USA 06/22 – Michigan’s Adventure + Indiana Beach
Actually heading back in the right direction now, our next stop was everyone’s favourite park.
Day 12 – Michigan’s Adventure
I’d forgotten what it was like to have a pass that actually works again (mostly).
And we soon found ourselves at the main event for this park, #1 Shivering Timbers. S’alright.
I do really appreciate the layout on this one, nothing but straight lines and airtime hills over a ridiculous length. In terms of what each one has to offer though it’s nothing to really write home about. It provides an above average happy fun time of just ‘being’ on a wooden rollercoaster (seems the US is great for this) and the way it just keeps on going is the best part of that.
Titan Track #2 Wolverine Wildcat was a laugh. We were sat in front of a guy who kept proclaiming that it was his favourite ride, trying to impress either his date or daughter (it was a weird dynamic), and then proceeded to make some hilarious noises throughout the entire course, as though he was being destroyed by it. Which I don’t get, it ran well. I like the fast wonky hills and trick-track stuff or whatever you call it. There’s not much of a sample size, but probably the best Dinn still out there.
They may not get new investments here, but they do like to paint things. #3 Corkscrew was looking rather fresh, though the same couldn’t be said for the ride experience.
I high-fived Snoopy on the way into the queue for #4 Woodstock Express, which was probably the highlight moment of the visit. As a weird little Chance coaster it broke the mould somewhat.
Zach’s Zoomer then proceeded to break down on us, so we took an excruciatingly long and hot walk over to the SLC, which was also looking rather fresh. Was #5 Thunderhawk worth it? Of course not. There was one very questionable moment of roughness into the first inversion which didn’t inspire much confidence, but thankfully it never surpassed that. Nor have any of these managed to surpass T3 at this stage.
That’s pretty much the only ride the other side of the massive lake, so it was all the way back again to find #6 Zach’s Zoomer was fixed. Having been sunglasses on, not caring for most of the park, getting told the only option was to ‘hold onto them’ here brought back fond memories of Ice Breaker. It was somehow the roughest woodie of the park for only being 40ft tall, though I found if you sit sort of side-saddle as the only adult in a row it was reasonably different and entertaining.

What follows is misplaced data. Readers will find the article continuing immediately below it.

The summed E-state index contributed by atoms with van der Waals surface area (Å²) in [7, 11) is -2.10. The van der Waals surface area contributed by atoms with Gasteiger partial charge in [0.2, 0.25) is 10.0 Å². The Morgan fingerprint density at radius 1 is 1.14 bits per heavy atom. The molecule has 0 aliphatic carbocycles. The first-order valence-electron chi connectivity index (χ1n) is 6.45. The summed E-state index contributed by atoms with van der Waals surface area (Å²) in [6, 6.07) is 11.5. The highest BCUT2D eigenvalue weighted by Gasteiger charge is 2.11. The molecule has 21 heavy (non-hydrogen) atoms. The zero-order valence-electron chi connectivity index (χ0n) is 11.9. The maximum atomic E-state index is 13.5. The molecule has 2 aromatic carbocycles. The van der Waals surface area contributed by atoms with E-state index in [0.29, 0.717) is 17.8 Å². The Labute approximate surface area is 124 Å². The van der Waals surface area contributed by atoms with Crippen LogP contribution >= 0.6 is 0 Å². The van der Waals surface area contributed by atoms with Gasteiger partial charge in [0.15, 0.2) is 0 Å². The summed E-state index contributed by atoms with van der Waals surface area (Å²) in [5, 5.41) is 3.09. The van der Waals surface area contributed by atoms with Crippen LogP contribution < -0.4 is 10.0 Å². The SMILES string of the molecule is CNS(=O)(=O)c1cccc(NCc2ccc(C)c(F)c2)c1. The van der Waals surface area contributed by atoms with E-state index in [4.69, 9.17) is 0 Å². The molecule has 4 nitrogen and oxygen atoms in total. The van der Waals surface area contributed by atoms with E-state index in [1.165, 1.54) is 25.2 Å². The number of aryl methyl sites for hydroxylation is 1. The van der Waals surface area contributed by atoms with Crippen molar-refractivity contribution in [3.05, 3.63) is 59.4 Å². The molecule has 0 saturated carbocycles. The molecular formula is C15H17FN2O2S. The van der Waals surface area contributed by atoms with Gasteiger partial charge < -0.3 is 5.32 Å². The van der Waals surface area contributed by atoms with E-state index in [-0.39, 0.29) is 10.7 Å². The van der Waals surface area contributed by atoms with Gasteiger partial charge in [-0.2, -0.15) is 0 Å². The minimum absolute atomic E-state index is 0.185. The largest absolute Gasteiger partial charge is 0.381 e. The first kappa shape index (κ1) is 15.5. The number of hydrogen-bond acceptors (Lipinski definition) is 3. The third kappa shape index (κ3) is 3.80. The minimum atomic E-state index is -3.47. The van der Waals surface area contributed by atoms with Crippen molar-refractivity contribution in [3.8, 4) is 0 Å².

I’d half been hoping that yet another example of the Arrow #7 Mad Mouse was going to remain closed as it had been all morning, but it was back. Once again it was awful, the queue was hugely disproportionate to every other in the park and full of sunburn. Worldwide set complete though, now let’s never speak of it again.
We took another courtesy lap on the Shiver, to see if anything had changed. It (or the staff, accidentally) decided to e-stop on the lift hill and thus we had an even lengthier than usual lap courtesy of 10-15 stationary minutes of silence. Through that, opinions were confirmed rather than changed and it was deemed as not worth risking another mishap – we had places to be.
It was time to hit the road.
We found Indiana, but not the beach, rather a field in which to park the car and a big, wobbly bridge to cross. The view was welcoming, the admissions staff less so.
Lets get the bad news out of the way first, Lost Coaster of Super-spite-tion Mountain was out of action. Oh and Spiter Looping is still in bits after far too long. Over the years we’ve had this trip planned the park threatened to not exist at all, so we were more than happy to take what we could get.
First thing we got was #8 Cornball Express and I adored it. I couldn’t tell which wood was which in this tangled mess off goodness, nor did I know which one was supposed to be ‘the good one’. What it was was CCI at it’s finest. Just look at that drop.
Thanks to the freedom of the buzz bar restraints it had several moments of scary, standing airtime in remarkable places. The layout is mostly left turns and drops, ending on a bunch of silly corners but it works oh so well and I couldn’t get enough of it.
There were other things to try though, #9 Tig’rr Coaster was pretty vicious and reminded me of the rawness that these old Schwarzkopfs can (should) sometimes have.
#10 Hoosier Hurricane was a bit bigger, a bit rougher and a little less fun than it’s nutty neighbour, but still solid and with great views.
I keep meaning to look up what Hoosier means, as it clearly wasn’t just a silly ride name and was plastered on signs around the state of Indiana.
The answer is less interesting than I had hoped for.
The staff were bigging up #11 Steel Hawg rather well, though it was somewhat lost on us. Got all the clones now, just need the other layout, but I’m happy to speak of them again. I rather like the funkier moments El Locos have to offer and this thing hurled itself into that first drop in a very unnerving fashion.
In an attempt to make up for a lack of big new coaster, the park also have a brand new second hand Zyklon Galaxi, #12 Cyclone, complete with an amusingly questionable clearance envelope, which it appears I forgot to photograph. We spent the duration of the lap trying to spot the dark ride.
And spot we did, Den of Lost Thieves was another Sally classic, perhaps not quite in the same league as the previous day, but I like the sheer simplicity of those cars. It’s a solo affair for adults and my gun didn’t work. Good in parts though, and changes in elevation are always fun.
In the absence of being able to complete the park beyond that, we got our fill of corn to see out the day in style. I loved the visuals here, one of those classic piles of rides on top of each other and there were some great opportunities for interaction, just a shame it was a little too quiet to capitalise on that, even on a weekend. Get those loops open.